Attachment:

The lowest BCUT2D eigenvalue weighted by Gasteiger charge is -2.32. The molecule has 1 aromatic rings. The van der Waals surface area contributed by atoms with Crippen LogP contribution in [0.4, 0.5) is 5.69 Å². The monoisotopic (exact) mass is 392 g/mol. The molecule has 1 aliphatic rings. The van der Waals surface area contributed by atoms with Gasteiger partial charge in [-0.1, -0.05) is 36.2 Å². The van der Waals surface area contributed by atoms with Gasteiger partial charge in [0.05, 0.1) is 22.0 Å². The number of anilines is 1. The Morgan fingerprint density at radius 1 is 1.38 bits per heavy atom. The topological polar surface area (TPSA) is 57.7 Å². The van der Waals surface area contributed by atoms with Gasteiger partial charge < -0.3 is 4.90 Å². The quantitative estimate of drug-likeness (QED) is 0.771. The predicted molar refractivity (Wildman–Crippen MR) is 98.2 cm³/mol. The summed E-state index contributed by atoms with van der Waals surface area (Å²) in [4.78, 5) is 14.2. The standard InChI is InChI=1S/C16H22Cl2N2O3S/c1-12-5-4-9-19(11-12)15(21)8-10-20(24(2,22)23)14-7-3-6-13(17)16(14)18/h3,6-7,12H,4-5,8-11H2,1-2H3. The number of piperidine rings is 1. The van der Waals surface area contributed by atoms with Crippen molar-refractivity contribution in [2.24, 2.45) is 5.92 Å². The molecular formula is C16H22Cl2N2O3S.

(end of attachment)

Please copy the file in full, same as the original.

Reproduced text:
The lowest BCUT2D eigenvalue weighted by Gasteiger charge is -2.32. The molecule has 1 aromatic rings. The van der Waals surface area contributed by atoms with Crippen LogP contribution in [0.4, 0.5) is 5.69 Å². The monoisotopic (exact) mass is 392 g/mol. The molecule has 1 aliphatic rings. The van der Waals surface area contributed by atoms with Gasteiger partial charge in [-0.1, -0.05) is 36.2 Å². The van der Waals surface area contributed by atoms with Gasteiger partial charge in [0.05, 0.1) is 22.0 Å². The number of anilines is 1. The Morgan fingerprint density at radius 1 is 1.38 bits per heavy atom. The topological polar surface area (TPSA) is 57.7 Å². The van der Waals surface area contributed by atoms with Gasteiger partial charge < -0.3 is 4.90 Å². The quantitative estimate of drug-likeness (QED) is 0.771. The predicted molar refractivity (Wildman–Crippen MR) is 98.2 cm³/mol. The summed E-state index contributed by atoms with van der Waals surface area (Å²) in [4.78, 5) is 14.2. The standard InChI is InChI=1S/C16H22Cl2N2O3S/c1-12-5-4-9-19(11-12)15(21)8-10-20(24(2,22)23)14-7-3-6-13(17)16(14)18/h3,6-7,12H,4-5,8-11H2,1-2H3. The number of piperidine rings is 1. The van der Waals surface area contributed by atoms with Crippen molar-refractivity contribution in [2.24, 2.45) is 5.92 Å². The molecular formula is C16H22Cl2N2O3S.